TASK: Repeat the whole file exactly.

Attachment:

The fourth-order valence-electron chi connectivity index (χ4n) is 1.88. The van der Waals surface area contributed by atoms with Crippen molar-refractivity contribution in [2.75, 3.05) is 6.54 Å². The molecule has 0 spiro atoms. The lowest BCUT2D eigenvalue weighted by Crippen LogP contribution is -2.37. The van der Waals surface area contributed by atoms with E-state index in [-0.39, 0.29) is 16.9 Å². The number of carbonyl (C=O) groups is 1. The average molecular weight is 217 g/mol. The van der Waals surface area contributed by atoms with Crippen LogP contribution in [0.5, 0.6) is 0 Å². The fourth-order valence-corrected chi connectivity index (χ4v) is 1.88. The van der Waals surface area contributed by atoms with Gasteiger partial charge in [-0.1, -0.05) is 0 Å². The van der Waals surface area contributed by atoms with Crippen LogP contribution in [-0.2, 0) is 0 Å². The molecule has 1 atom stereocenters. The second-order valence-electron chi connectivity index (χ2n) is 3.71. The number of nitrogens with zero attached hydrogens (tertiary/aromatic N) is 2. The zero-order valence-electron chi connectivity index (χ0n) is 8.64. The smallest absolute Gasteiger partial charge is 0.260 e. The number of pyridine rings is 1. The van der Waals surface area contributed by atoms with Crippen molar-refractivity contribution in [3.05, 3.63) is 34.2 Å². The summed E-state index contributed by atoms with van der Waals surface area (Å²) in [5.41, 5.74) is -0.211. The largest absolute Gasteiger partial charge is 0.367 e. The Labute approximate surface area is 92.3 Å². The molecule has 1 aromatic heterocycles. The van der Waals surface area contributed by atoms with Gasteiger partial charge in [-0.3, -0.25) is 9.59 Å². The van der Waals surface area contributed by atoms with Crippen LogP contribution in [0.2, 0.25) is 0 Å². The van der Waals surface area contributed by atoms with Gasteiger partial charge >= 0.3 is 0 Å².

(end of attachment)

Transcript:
The fourth-order valence-electron chi connectivity index (χ4n) is 1.88. The van der Waals surface area contributed by atoms with Crippen molar-refractivity contribution in [2.75, 3.05) is 6.54 Å². The molecule has 0 spiro atoms. The lowest BCUT2D eigenvalue weighted by Crippen LogP contribution is -2.37. The van der Waals surface area contributed by atoms with E-state index in [-0.39, 0.29) is 16.9 Å². The number of carbonyl (C=O) groups is 1. The average molecular weight is 217 g/mol. The van der Waals surface area contributed by atoms with Crippen LogP contribution in [0.5, 0.6) is 0 Å². The fourth-order valence-corrected chi connectivity index (χ4v) is 1.88. The van der Waals surface area contributed by atoms with Gasteiger partial charge in [-0.1, -0.05) is 0 Å². The van der Waals surface area contributed by atoms with Crippen LogP contribution in [-0.2, 0) is 0 Å². The molecule has 1 atom stereocenters. The second-order valence-electron chi connectivity index (χ2n) is 3.71. The number of nitrogens with zero attached hydrogens (tertiary/aromatic N) is 2. The zero-order valence-electron chi connectivity index (χ0n) is 8.64. The smallest absolute Gasteiger partial charge is 0.260 e. The number of pyridine rings is 1. The van der Waals surface area contributed by atoms with Crippen molar-refractivity contribution in [3.05, 3.63) is 34.2 Å². The summed E-state index contributed by atoms with van der Waals surface area (Å²) in [5.41, 5.74) is -0.211. The largest absolute Gasteiger partial charge is 0.367 e. The Labute approximate surface area is 92.3 Å². The molecule has 1 aromatic heterocycles. The van der Waals surface area contributed by atoms with Gasteiger partial charge in [-0.3, -0.25) is 9.59 Å². The van der Waals surface area contributed by atoms with Crippen LogP contribution in [0.2, 0.25) is 0 Å². The van der Waals surface area contributed by atoms with Gasteiger partial charge >= 0.3 is 0 Å².